IU Health Simon Cancer Center

Simon Cancer Center volunteer, cancer patient rides for the cause

We are IU Health

September 10, 2019

People who meet Dave Jackson for the first time quickly learn two things – he wants to finish the race, and he wants to inspire others.

By IU Health Senior Journalist, T.J.Banes, tfender1@iuhealth.org

First he was diagnosed with pancreatic cancer. Then Dave Jackson decided to volunteer for IU Health Simon Cancer Center and the Cancer Resource Center.

Volunteers are trained by five agency partners – including the American Cancer Society, Cancer Support Community, Leukemia & Lymphoma Society, Little Red Door, and Susan G. Komen of Central Indiana to connect patients and families with information about their diagnosis and treatment as well as community programs and support services. Jackson brings an extra punch to the service. He is a cancer patient at IU Health Simon Cancer Center and is in the care of Dr. Paul Helft.

He was diagnosed with pancreatic cancer in December of 2016 and began volunteering two years later.

“I wanted to focus on others,” said Jackson, a retired chemist with Eli Lilly who is married to Leanne Jackson. They have two daughters Katie Cannon and Emily Jackson. “I thought, ‘I’m being treated here. They’re keeping me alive, so why not volunteer here,’” said Jackson, 66. He comes to the hospital twice a month and is generally seen pushing a cart offering books, puzzles, and other complimentary materials to patients and families.

“I don’t often share my personal story but when I have I have seen it make an impact,” said Jackson. He relates how one day he was volunteering in the infusion center where a woman was sitting with her adult daughter. The mother was struggling and when Jackson told her that he is also a cancer survivor the woman’s demeanor changed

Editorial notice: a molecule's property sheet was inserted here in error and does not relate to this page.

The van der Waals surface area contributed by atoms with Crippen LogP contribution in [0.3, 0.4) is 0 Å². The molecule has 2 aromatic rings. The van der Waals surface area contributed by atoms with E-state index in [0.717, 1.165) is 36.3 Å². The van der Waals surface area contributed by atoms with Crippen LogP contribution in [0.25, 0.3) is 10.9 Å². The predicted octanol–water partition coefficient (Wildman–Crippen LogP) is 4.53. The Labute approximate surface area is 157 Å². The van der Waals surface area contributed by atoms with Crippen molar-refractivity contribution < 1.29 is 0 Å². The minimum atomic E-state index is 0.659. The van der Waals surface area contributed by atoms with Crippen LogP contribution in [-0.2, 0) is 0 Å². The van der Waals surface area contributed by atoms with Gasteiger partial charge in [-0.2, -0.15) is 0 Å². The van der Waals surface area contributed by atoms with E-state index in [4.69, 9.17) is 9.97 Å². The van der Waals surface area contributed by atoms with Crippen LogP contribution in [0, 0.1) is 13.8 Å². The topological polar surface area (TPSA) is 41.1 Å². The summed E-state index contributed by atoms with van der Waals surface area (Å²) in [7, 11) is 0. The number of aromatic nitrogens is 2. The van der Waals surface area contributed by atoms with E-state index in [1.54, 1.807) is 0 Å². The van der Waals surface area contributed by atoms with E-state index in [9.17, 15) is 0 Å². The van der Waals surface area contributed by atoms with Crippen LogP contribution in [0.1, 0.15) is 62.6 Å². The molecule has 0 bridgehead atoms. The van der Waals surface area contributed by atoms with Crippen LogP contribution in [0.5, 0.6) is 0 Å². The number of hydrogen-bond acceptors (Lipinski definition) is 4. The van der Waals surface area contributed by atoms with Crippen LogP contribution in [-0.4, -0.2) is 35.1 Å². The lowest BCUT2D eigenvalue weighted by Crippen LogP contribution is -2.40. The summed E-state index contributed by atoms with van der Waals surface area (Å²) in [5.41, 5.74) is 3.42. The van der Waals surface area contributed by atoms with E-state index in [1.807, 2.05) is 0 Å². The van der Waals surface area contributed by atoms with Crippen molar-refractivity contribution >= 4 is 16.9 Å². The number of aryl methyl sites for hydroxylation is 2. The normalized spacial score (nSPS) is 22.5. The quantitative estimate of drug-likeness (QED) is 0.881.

“I could see her visibly relax and I knew that was the whole reason I was there that day,” said Jackson.

It’s the kind of response he hopes for when he talks to others about cancer.

“Cancer affects every aspect of my life but doesn’t control me. I want people to know that a cancer diagnosis doesn’t necessarily mean your life stops. As long as I can do the things I love to do, I will do them,” said Jackson.

One of his favorite pastimes is bicycling – not just around the block – but serious distances. For the second year, he recently completed the Empire State Ride to End Cancer, a 500-mile ride that starts in Staten Island and ends in Niagara Falls. He and his wife are originally from New York State so the ride interested them geographically but also for the purpose – to raise funds for cancer research. Jackson averaged 40 miles a day for a total of 295 miles during the seven-day ride. He was one of 180 riders who raised in excess of $1 million for the cause – a 40 percent increase over last year’s ride.

A member of the Central Indiana Bike Association, Jackson has also participated in local rides including the Hilly Hundred, Spokes of Hope, and 24 Foundation, a ride that benefits IU Health Simon Cancer Center.

In addition to biking, Jackson practices yoga, he and his wife walk 5Ks, he plays golf and in recent years took up the violin and plays with the orchestra at St. Luke’s United Methodist Church.

“I was listening to Joshua Bell play Mendelssohn’s Violin Concerto and I was in tears it was so beautiful. I thought, ‘it’s nice to listen to but it would be even more fun to play it,’” said Jackson.

“I think people who know me know I’m 66 on the outside but I’m 11 on the inside. I’m not going to let cancer slow me down.”

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